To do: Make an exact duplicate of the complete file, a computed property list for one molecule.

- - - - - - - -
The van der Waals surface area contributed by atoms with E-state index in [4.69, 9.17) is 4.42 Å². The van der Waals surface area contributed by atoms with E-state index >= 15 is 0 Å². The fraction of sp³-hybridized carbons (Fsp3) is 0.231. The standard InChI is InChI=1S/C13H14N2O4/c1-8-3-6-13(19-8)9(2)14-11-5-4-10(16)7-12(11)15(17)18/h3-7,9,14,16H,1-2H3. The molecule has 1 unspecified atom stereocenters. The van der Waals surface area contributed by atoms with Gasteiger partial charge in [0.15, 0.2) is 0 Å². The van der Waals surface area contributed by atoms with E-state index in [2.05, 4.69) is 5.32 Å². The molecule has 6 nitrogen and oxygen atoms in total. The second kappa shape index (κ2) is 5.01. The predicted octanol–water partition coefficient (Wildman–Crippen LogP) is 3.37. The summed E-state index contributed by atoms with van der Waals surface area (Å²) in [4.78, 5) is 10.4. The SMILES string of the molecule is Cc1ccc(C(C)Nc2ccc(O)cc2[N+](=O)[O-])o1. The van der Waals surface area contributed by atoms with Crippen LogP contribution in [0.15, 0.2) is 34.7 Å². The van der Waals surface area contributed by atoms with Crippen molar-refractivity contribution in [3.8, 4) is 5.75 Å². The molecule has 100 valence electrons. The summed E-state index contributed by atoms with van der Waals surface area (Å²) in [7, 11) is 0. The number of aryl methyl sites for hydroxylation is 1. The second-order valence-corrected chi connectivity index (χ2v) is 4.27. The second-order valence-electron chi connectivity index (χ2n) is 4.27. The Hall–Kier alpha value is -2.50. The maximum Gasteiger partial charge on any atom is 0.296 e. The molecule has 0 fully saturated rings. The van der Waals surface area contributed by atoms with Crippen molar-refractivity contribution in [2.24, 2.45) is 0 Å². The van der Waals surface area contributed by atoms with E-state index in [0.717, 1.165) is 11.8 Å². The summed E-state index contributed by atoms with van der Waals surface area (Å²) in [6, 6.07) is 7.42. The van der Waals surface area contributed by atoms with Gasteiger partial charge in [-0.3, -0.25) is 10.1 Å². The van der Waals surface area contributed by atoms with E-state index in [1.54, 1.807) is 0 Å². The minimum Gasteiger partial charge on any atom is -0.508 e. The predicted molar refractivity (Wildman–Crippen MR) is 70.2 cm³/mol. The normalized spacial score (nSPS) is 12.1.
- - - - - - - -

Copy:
The van der Waals surface area contributed by atoms with E-state index in [4.69, 9.17) is 4.42 Å². The van der Waals surface area contributed by atoms with E-state index >= 15 is 0 Å². The fraction of sp³-hybridized carbons (Fsp3) is 0.231. The standard InChI is InChI=1S/C13H14N2O4/c1-8-3-6-13(19-8)9(2)14-11-5-4-10(16)7-12(11)15(17)18/h3-7,9,14,16H,1-2H3. The molecule has 1 unspecified atom stereocenters. The van der Waals surface area contributed by atoms with Gasteiger partial charge in [0.15, 0.2) is 0 Å². The van der Waals surface area contributed by atoms with E-state index in [2.05, 4.69) is 5.32 Å². The molecule has 6 nitrogen and oxygen atoms in total. The second kappa shape index (κ2) is 5.01. The predicted octanol–water partition coefficient (Wildman–Crippen LogP) is 3.37. The summed E-state index contributed by atoms with van der Waals surface area (Å²) in [4.78, 5) is 10.4. The SMILES string of the molecule is Cc1ccc(C(C)Nc2ccc(O)cc2[N+](=O)[O-])o1. The van der Waals surface area contributed by atoms with Crippen LogP contribution in [0.15, 0.2) is 34.7 Å². The van der Waals surface area contributed by atoms with Crippen molar-refractivity contribution in [3.8, 4) is 5.75 Å². The molecule has 100 valence electrons. The summed E-state index contributed by atoms with van der Waals surface area (Å²) in [7, 11) is 0. The number of aryl methyl sites for hydroxylation is 1. The second-order valence-corrected chi connectivity index (χ2v) is 4.27. The second-order valence-electron chi connectivity index (χ2n) is 4.27. The Hall–Kier alpha value is -2.50. The maximum Gasteiger partial charge on any atom is 0.296 e. The molecule has 0 fully saturated rings. The van der Waals surface area contributed by atoms with Crippen molar-refractivity contribution in [2.24, 2.45) is 0 Å². The van der Waals surface area contributed by atoms with E-state index in [0.717, 1.165) is 11.8 Å². The summed E-state index contributed by atoms with van der Waals surface area (Å²) in [6, 6.07) is 7.42. The van der Waals surface area contributed by atoms with Gasteiger partial charge in [-0.3, -0.25) is 10.1 Å². The van der Waals surface area contributed by atoms with E-state index in [1.54, 1.807) is 0 Å². The minimum Gasteiger partial charge on any atom is -0.508 e. The predicted molar refractivity (Wildman–Crippen MR) is 70.2 cm³/mol. The normalized spacial score (nSPS) is 12.1.